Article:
Is the prime number 532660159 somehow "connected" to the STL?


If you do a std::vector<double> v = std::vector<double>(); your vector is going to have a capacity equal to zero, fine.

Now I have an API having a function having a std::vector<double> reference parameter to which I pass a vector definied as above. And at debug, I see a capacity equal to ... 532660159.

At the beginning I thought it was an INT_MAX of some sort, until I check that it is a prime number (between 2^28 and 2^29, and it's not even the biggest prime number smaller than 2^29.)

Just to be really sure (I am already sure of it in fact, but before harassing the API guys) : is this number connected somehow to the STL ?

Some precisions. The real setting is that I am in Python, using an API binding c++ code, in fact binding std::vector<double> and a c++ function F having as parameter a reference to such a vector. I see a normal capacity (zero) after initializing the vector binder in the python code, and I see the capacity being this prime number immediately after entering the c++ function binding F.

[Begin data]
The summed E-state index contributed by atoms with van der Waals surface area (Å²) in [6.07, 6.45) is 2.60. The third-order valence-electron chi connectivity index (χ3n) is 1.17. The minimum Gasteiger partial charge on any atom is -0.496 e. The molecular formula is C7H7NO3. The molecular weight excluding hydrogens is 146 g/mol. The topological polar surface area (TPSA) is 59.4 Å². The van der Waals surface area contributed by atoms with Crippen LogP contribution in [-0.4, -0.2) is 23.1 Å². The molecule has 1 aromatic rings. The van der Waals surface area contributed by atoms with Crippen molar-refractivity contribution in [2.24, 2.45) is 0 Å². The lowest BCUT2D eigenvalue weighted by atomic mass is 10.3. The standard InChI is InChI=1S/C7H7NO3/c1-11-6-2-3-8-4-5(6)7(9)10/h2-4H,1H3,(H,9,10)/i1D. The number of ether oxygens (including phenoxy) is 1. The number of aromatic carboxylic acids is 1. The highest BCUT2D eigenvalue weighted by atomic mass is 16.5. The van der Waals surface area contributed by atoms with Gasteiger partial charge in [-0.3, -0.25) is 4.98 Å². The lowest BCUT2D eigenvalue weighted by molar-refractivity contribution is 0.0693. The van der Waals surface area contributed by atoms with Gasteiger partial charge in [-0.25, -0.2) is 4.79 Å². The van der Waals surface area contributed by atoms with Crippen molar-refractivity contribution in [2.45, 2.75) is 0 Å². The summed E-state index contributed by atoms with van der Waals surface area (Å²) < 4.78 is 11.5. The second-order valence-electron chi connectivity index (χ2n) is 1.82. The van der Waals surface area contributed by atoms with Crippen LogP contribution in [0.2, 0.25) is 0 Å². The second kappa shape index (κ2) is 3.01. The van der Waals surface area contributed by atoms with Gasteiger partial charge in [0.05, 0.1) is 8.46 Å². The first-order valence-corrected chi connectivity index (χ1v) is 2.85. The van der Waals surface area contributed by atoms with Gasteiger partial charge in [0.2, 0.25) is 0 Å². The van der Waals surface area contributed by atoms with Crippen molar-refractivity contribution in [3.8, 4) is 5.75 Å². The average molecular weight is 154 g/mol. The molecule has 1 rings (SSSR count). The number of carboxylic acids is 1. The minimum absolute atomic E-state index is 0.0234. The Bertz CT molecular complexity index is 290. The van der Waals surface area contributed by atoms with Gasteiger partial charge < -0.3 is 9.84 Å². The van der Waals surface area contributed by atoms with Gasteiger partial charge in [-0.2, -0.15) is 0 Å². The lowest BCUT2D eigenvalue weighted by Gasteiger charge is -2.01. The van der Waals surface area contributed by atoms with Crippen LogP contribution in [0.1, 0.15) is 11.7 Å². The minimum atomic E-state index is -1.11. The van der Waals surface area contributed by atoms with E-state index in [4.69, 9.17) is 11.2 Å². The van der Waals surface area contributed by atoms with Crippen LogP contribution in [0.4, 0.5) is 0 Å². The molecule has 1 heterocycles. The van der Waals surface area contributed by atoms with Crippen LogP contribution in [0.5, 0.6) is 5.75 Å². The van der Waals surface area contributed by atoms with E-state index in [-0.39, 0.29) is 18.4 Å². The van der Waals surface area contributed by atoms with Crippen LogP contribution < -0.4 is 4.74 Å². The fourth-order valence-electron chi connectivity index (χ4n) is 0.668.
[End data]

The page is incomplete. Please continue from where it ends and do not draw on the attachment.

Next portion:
Remark. Following a comment of hnefatl I did a little track down and : d:\Program Files (x86)\Microsoft Visual Studio\2017\Community\VC\Tools\MSVC\14.12.25827\include\xhash has #define _HASH_SEED (size_t)0xdeadbeef and size_t hash_value(const _Kty& _Keyval) uses it, and it appears in a comment in ... c:\PYTHON\PYTHON_OFFICIAL\python-3.6.3\include\abstract.h regarding the long PyObject_Hash(PyObject *o) which is implemented elsewhere, and used indeed I guess ... and I indeed rely on python-3.6.3 ...

Of course, I would like to give a minimal reproducing example, but it's not easy --> I will give it this week-end.

asked on Stack Overflow Feb 2, 2018 by Olorin • edited Feb 2, 2018 by Olorin

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